What is Soul Midwifery?

Soul midwives are the companion to the dying, in a holistic and spiritual care. Soul midwifery has been founded by Felicity Warner who rediscovered and developed the ancient traditional skills from this and other countries which are forgotten in this modern and technic orientated world. Often we do not know anymore how to be around a dying person, how to talk, how to comfort and how to ease the dying persons journey.

 ‘Death is the most important, sacred journey our soul will make in this lifetime, doesn’t it make sense to be involved in your own death?’  - Felicity Warner 

Also death is a natural process there can be good deaths and not so good ones. 

Soul Midwifes may help to prepare for this sacred transition in an individual way by listening compassionately and working holistically with gentle therapeutic techniques supporting each unique person; 

Create and hold a healing sacred space for the dying person; using gentle techniques with sound, colour and smell if requested; 

 Support family and loved ones and overall giving the person the dying experience they wish for.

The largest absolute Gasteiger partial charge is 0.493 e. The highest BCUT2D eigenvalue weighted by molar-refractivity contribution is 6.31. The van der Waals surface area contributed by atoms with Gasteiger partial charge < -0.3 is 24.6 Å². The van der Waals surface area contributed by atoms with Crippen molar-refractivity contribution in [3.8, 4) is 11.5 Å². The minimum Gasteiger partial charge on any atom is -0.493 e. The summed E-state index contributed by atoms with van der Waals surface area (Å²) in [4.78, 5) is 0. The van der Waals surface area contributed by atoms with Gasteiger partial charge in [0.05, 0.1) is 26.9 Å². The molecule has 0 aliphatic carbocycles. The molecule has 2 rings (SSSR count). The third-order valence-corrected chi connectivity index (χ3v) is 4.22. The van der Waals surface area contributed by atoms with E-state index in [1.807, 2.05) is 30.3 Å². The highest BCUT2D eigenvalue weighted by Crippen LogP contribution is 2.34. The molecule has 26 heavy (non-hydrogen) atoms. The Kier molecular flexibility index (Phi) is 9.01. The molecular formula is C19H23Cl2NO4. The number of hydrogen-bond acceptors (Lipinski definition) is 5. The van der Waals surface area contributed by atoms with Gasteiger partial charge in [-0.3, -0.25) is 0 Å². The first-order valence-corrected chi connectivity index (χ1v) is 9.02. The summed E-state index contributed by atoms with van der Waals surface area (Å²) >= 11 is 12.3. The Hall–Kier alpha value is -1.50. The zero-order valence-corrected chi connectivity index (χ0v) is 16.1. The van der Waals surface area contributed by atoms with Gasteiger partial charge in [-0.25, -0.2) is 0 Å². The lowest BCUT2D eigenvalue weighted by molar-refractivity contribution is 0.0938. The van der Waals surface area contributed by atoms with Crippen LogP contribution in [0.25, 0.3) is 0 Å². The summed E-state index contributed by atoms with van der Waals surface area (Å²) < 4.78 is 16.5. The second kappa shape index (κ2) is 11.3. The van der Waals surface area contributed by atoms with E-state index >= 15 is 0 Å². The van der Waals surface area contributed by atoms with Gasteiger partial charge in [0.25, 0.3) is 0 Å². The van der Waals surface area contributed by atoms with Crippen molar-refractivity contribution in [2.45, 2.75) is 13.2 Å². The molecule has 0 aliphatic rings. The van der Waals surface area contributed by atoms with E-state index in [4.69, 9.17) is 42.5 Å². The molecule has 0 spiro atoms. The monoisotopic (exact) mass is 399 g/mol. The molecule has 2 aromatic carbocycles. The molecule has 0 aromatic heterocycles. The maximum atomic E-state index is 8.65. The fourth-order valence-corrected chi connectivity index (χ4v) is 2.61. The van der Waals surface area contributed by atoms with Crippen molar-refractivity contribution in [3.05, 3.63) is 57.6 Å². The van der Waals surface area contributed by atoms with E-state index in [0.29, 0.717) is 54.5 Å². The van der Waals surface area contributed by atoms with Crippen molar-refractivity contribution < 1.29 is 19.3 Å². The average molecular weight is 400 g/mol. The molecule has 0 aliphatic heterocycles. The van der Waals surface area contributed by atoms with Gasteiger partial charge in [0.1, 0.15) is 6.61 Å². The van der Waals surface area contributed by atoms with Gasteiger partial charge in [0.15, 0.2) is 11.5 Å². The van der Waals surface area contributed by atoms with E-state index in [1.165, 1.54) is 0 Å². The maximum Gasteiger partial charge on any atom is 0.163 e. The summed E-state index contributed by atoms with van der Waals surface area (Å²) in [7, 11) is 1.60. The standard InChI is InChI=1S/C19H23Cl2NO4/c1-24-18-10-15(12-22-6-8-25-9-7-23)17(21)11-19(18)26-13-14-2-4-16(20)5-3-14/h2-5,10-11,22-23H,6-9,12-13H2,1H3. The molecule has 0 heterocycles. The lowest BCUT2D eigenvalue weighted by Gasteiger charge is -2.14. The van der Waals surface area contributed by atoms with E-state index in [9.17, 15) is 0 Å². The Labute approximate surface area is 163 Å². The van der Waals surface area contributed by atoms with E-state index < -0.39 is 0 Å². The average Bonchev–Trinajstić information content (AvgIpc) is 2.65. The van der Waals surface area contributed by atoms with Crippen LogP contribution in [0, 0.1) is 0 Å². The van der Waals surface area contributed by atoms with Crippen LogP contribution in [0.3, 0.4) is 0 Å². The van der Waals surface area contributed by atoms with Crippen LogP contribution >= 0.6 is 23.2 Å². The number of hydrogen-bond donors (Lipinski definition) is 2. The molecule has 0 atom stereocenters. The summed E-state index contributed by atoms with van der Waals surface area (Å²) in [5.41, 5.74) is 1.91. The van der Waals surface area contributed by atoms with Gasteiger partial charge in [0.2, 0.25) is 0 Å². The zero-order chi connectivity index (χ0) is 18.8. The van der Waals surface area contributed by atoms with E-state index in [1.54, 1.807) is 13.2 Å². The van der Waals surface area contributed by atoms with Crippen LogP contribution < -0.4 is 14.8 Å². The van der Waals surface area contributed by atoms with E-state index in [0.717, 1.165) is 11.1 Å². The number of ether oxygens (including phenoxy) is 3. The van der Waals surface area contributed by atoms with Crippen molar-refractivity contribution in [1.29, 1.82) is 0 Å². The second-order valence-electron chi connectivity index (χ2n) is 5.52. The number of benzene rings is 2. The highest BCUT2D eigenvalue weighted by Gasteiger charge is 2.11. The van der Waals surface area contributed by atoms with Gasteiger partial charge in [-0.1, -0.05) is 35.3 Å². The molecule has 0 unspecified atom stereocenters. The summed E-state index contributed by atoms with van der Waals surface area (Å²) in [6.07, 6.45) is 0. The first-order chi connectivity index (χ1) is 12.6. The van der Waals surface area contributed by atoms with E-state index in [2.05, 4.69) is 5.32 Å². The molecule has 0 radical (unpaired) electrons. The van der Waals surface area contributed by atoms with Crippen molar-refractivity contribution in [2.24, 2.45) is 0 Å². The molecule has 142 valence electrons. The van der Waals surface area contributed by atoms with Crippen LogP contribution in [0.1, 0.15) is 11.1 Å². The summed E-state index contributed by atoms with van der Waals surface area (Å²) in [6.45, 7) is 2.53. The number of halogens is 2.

The 12 Principles of Soul Midwifery

  1. To work as non-medical holistic companions who guide and support a dying person in order to facilitate a gentle and tranquil death.
  2. To support and recognise the individual needs of the dying person and ensure they feel loved and supported.
  3. To create and hold a sacred and healing space for the dying person (whether in a hospital, a hospice or at home).
  4. To respect and honour a dying person’s religious/spiritual or atheist/agnostic beliefs and practices.
  5. To work as non-denominational, multi-faith practitioners who honour the dying person’s beliefs about life, death or the afterlife.
  6. To listen, provide gentle therapeutic techniques, and ensure compassionate care at all times.
  7. To ‘serve’ our friend; not aim to ‘fix’ or ‘rescue’.
  8. To give healing, using sound, touch, colour, scented oils or other gentle techniques to alleviate pain and anxiety.
  9. To keep a loving vigil.
  10. To work holistically with the spirit and soul of our friends at all levels and stages of transition.
  11. To support families and their loved ones, giving loving care with a human touch
  12. To provide comfort, continuous support and reassurance in helping a dying person to experience the death he or she wants.

A good death is an extraordinary, moving and sacred experience. It can also have a healing quality, not only for the person who is involved but their families, friends and the wider community.’  - (Felicity Warner, Gentle Dying)